Lifestyle

A Dancer's Take On Pole Dancing Will Make You Rethink The Sport

This article originally appeared on Vulcan Post.

Mention pole dancing, and you’re likely to receive a wide range of responses ranging from disdain to fascination. Today, I interview Ileane, co-founder and instructor at PoleLAb, to find out more about the up-and-coming sport here in Singapore. Ileane has been an avid dancer since she was young, and has experimented with different genres (ballet, salsa, reggae, hip bop, and burlesque). We ask Ileane how she fell deeply in love with the sport.

How did you begin exploring pole dancing? Why did you choose to pursue it?

When my friend asked me to join her for pole dance, I had no idea but I was very interested because I’ve always liked to try new things. I went with an open mind to see what I was getting myself into, and I’m glad to say I’ve never looked back since then!

Pole dancing has been a huge part of my life since. There is just so much to learn, to achieve and to conquer. I’ve always loved dancing. Pole has a combination of everything: dance, strength, flexibility, mobility, coordination, musicality, emotions, expressions, flow, etc. It is just like any other form of dance, just that it requires a tool (the pole) and lots of skin contact in order to stay on the pole.

How has pole dancing changed your life?

My confidence level has risen greatly and I’ve learnt to accept my body the way it is.

I was never a skinny girl, but wanted to lose weight trying to become [a pole dancer]. Pole dancing changed the way I saw my body. It made me learn to ignore my imperfections and focus on what I was capable of doing with it. I express myself more freely.

There is something powerful about pole dance — I’ve seen women of different body sizes, shapes, races and ages practise difficult pole moves in pole attire (sports bra top and tiny shorts). All bodies are welcome in pole — there’s no saying that overweight people cannot do it.

What makes PoleLAB different from other pole studios?

PoleLAB operates as a boutique fitness gym instead of a full time teaching studio. Which means that people can come here to just work out using our gym equipment, or polers can just drop by anytime to practice their moves or work on their choreography.

We offer an all round timing throughout the day, 7 days a week, of gym and poles usage. Our classes are only in the evening and [we have] only one class a day instead of 2-3 classes, as we want to give time for people to practice at our place, which no other studios or gyms with poles offer.

What motivated you to start the studio?

The idea came about when my partners and I realised that a lot of pole enthusiasts wanted to find places to practice their pole moves as well as choreography, but there was no place to go to. Even if there are timings for practice in those studios, it would either be full or at a time when it’s inconvenient.

We decided to open up PoleLAB and provide this service to those who want to practice as and when they want to. So they can improve faster, have more time and a place to practice more often. We also only charge them for the amount of time they use, so they can use the gym at their own pace and not worry about needing to stop on time or exceeding a limited time.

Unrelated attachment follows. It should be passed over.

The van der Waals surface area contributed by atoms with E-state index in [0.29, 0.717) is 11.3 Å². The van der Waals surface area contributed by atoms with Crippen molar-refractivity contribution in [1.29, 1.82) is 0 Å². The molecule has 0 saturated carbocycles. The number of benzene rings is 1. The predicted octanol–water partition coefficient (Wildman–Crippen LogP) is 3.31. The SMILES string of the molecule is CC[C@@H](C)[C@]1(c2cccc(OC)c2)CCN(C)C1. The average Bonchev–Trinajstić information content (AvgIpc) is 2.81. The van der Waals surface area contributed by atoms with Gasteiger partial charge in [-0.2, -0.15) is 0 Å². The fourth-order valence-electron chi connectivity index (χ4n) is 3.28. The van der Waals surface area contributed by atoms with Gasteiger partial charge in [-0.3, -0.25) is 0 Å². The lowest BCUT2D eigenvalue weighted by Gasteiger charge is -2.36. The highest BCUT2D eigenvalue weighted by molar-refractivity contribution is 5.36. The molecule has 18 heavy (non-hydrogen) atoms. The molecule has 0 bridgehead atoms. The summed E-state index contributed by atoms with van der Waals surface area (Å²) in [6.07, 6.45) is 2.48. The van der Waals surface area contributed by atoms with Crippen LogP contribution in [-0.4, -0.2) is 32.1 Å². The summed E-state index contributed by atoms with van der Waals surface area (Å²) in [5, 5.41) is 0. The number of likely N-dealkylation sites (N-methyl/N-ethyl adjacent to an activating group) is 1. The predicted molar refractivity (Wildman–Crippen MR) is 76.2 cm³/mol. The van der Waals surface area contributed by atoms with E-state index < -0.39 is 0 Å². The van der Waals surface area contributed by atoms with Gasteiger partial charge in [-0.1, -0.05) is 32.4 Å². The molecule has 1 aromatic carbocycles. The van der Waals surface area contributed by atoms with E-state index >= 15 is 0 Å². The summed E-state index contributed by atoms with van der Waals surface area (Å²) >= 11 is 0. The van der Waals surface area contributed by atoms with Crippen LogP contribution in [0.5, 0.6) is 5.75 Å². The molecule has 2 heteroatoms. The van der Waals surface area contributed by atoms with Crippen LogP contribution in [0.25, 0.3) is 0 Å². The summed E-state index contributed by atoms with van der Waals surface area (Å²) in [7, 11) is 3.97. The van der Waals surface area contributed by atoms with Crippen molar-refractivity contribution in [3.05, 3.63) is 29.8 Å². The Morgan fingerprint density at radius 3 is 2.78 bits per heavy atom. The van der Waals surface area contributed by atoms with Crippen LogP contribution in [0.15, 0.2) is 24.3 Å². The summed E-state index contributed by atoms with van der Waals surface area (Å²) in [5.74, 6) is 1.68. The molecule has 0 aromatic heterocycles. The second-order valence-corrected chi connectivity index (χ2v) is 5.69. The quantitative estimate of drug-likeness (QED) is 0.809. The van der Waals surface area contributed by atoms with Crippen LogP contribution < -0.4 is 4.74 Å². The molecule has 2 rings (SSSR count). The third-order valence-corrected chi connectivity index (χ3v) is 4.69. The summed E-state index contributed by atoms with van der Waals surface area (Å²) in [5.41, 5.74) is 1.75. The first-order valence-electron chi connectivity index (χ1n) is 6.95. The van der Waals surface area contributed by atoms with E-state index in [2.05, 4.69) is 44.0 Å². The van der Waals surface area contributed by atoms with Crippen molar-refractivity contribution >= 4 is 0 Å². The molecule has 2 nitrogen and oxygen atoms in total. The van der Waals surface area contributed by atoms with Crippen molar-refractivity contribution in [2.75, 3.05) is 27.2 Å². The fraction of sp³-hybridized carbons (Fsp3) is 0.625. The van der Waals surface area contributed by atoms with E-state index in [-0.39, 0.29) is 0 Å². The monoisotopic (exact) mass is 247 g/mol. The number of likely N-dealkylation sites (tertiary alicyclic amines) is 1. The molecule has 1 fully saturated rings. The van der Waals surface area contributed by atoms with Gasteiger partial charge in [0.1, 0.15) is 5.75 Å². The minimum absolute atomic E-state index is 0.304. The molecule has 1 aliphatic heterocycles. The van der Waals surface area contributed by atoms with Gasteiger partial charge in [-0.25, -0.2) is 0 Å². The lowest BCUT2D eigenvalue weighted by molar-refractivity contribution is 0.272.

What is a common misconception about pole dancing?

People still see pole dancing as sleazy; that it is for strippers and exotic dancers. I think it’s because of the very little clothing we have to wear when we pole dance. However, it’s because we need the skin contact to stay on the pole.

There are so many talented performers in the Pole Dance industry that not many people know about. I particularly idolise Alex Shchukin, Natasha Wang, and Kira Noire.

Only people who have tried pole before would know it’s not that easy to just climb the pole or do a straddle. Dancers make it look too effortless.

Why do you think more people need to know about this sport?

This is the 21st century, everything is evolving, even pole dancing. It has become a form of art, a form of fitness, and still a form of dance as well. They need to start witnessing a new generation of pole dancing, change their perception and accept it as a dance just like any other kind of dance.

The things we do with just a vertical metal rod can be so much more than just body waves and twisting the hips around it. People need to see that and know that pole dancing can be sophisticated, emotional, artistic and beautiful. They need to try it at least once to know that it is not as easy as it looks, and appreciate that we can make it into a choreography of 3-4 minutes without stopping.

What’s your advice for someone who wants to go into pole dancing?

Sign up for a trial to experience a pole dance class, or, if you are feeling more adventurous, sign up for a term to experience what it really is like.

If you are afraid of pain and bruises, then it is not a sport for you. But if you are not, then just go ahead and knock yourself out. I have not seen anyone who regretted taking up pole dancing, only those who could not commit as they have a lot of things going on.

Pole dancing will give you a huge sense of achievement, satisfaction and confidence. You can find your own style in it, learn a lot more about your own body and improve on your strength and flexibility at the same time.

Just be careful though, because it is highly addictive and you will become occupied with which moves you want to conquer and achieve — you’ll be thinking a lot about them. You’ve been warned! 😉

PoleLAB is located at 31 Kreta Ayer Rd, Singapore 088998. They will be celebrating their first birthday bash in October. Find out more on their website!

This article is part 6 of a series in which I interview people who practice sports that are less mainstream, and debunk some common misconceptions people have about them.

 

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